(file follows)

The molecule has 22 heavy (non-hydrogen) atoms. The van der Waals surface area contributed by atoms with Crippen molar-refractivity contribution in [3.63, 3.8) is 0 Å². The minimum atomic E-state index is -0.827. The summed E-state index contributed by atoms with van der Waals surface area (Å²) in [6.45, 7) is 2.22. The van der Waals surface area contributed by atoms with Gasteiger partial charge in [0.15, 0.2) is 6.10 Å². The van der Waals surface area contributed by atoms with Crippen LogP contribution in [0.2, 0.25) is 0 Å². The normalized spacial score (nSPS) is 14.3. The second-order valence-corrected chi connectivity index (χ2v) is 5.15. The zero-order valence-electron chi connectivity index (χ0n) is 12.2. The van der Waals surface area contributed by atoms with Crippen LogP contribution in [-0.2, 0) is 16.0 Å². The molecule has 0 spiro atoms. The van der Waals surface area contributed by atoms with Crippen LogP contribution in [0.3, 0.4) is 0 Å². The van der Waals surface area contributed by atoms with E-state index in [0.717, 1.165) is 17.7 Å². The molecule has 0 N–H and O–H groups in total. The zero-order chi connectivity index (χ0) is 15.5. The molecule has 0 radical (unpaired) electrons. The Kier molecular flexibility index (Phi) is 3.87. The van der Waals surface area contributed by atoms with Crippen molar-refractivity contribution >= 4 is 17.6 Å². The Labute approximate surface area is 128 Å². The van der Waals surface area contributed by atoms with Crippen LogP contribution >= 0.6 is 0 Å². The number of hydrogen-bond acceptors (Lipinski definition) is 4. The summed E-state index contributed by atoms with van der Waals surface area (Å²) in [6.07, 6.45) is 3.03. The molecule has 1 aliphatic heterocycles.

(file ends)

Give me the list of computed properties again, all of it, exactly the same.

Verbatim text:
The molecule has 22 heavy (non-hydrogen) atoms. The van der Waals surface area contributed by atoms with Crippen molar-refractivity contribution in [3.63, 3.8) is 0 Å². The minimum atomic E-state index is -0.827. The summed E-state index contributed by atoms with van der Waals surface area (Å²) in [6.45, 7) is 2.22. The van der Waals surface area contributed by atoms with Gasteiger partial charge in [0.15, 0.2) is 6.10 Å². The van der Waals surface area contributed by atoms with Crippen LogP contribution in [0.2, 0.25) is 0 Å². The normalized spacial score (nSPS) is 14.3. The second-order valence-corrected chi connectivity index (χ2v) is 5.15. The zero-order valence-electron chi connectivity index (χ0n) is 12.2. The van der Waals surface area contributed by atoms with Crippen LogP contribution in [-0.2, 0) is 16.0 Å². The molecule has 0 spiro atoms. The van der Waals surface area contributed by atoms with Crippen LogP contribution in [0.3, 0.4) is 0 Å². The van der Waals surface area contributed by atoms with E-state index in [0.717, 1.165) is 17.7 Å². The molecule has 0 N–H and O–H groups in total. The zero-order chi connectivity index (χ0) is 15.5. The molecule has 0 radical (unpaired) electrons. The Kier molecular flexibility index (Phi) is 3.87. The van der Waals surface area contributed by atoms with Crippen molar-refractivity contribution >= 4 is 17.6 Å². The Labute approximate surface area is 128 Å². The van der Waals surface area contributed by atoms with Crippen LogP contribution >= 0.6 is 0 Å². The number of hydrogen-bond acceptors (Lipinski definition) is 4. The summed E-state index contributed by atoms with van der Waals surface area (Å²) in [6.07, 6.45) is 3.03. The molecule has 1 aliphatic heterocycles.